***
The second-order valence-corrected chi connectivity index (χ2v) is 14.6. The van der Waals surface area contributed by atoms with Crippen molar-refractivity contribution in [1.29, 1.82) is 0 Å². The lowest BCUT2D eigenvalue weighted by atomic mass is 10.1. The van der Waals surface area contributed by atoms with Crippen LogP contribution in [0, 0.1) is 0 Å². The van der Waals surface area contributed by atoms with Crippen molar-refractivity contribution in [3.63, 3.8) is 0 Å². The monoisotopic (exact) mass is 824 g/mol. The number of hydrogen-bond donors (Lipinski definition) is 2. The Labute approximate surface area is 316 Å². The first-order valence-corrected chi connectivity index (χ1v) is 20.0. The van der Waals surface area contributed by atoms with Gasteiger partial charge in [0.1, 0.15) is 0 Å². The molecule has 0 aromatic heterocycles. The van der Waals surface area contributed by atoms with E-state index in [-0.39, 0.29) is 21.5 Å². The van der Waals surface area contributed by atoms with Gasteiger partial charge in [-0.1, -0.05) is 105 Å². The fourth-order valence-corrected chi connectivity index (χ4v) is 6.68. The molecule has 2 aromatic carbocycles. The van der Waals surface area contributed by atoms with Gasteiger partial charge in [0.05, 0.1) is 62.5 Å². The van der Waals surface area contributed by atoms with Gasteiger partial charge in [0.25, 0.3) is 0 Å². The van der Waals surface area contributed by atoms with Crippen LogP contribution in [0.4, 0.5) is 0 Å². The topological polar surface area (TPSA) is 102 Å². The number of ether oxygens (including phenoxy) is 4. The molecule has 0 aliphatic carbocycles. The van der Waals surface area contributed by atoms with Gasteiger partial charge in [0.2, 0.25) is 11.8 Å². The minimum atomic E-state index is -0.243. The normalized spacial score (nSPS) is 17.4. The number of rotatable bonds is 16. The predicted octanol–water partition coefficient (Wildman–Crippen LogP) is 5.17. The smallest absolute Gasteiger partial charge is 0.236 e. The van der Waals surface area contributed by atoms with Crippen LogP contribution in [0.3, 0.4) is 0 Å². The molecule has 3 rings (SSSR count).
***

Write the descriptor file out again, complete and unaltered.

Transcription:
The second-order valence-corrected chi connectivity index (χ2v) is 14.6. The van der Waals surface area contributed by atoms with Crippen molar-refractivity contribution in [1.29, 1.82) is 0 Å². The lowest BCUT2D eigenvalue weighted by atomic mass is 10.1. The van der Waals surface area contributed by atoms with Crippen LogP contribution in [0, 0.1) is 0 Å². The van der Waals surface area contributed by atoms with Crippen molar-refractivity contribution in [3.63, 3.8) is 0 Å². The monoisotopic (exact) mass is 824 g/mol. The number of hydrogen-bond donors (Lipinski definition) is 2. The Labute approximate surface area is 316 Å². The first-order valence-corrected chi connectivity index (χ1v) is 20.0. The van der Waals surface area contributed by atoms with Gasteiger partial charge in [0.1, 0.15) is 0 Å². The molecule has 0 aromatic heterocycles. The van der Waals surface area contributed by atoms with E-state index in [-0.39, 0.29) is 21.5 Å². The van der Waals surface area contributed by atoms with Gasteiger partial charge in [-0.1, -0.05) is 105 Å². The fourth-order valence-corrected chi connectivity index (χ4v) is 6.68. The molecule has 2 aromatic carbocycles. The van der Waals surface area contributed by atoms with Gasteiger partial charge in [0.05, 0.1) is 62.5 Å². The van der Waals surface area contributed by atoms with Gasteiger partial charge in [0.25, 0.3) is 0 Å². The van der Waals surface area contributed by atoms with Crippen LogP contribution in [0.4, 0.5) is 0 Å². The topological polar surface area (TPSA) is 102 Å². The number of ether oxygens (including phenoxy) is 4. The molecule has 0 aliphatic carbocycles. The van der Waals surface area contributed by atoms with Gasteiger partial charge in [0.2, 0.25) is 11.8 Å². The minimum atomic E-state index is -0.243. The normalized spacial score (nSPS) is 17.4. The number of rotatable bonds is 16. The predicted octanol–water partition coefficient (Wildman–Crippen LogP) is 5.17. The smallest absolute Gasteiger partial charge is 0.236 e. The van der Waals surface area contributed by atoms with Crippen LogP contribution in [0.3, 0.4) is 0 Å². The molecule has 3 rings (SSSR count).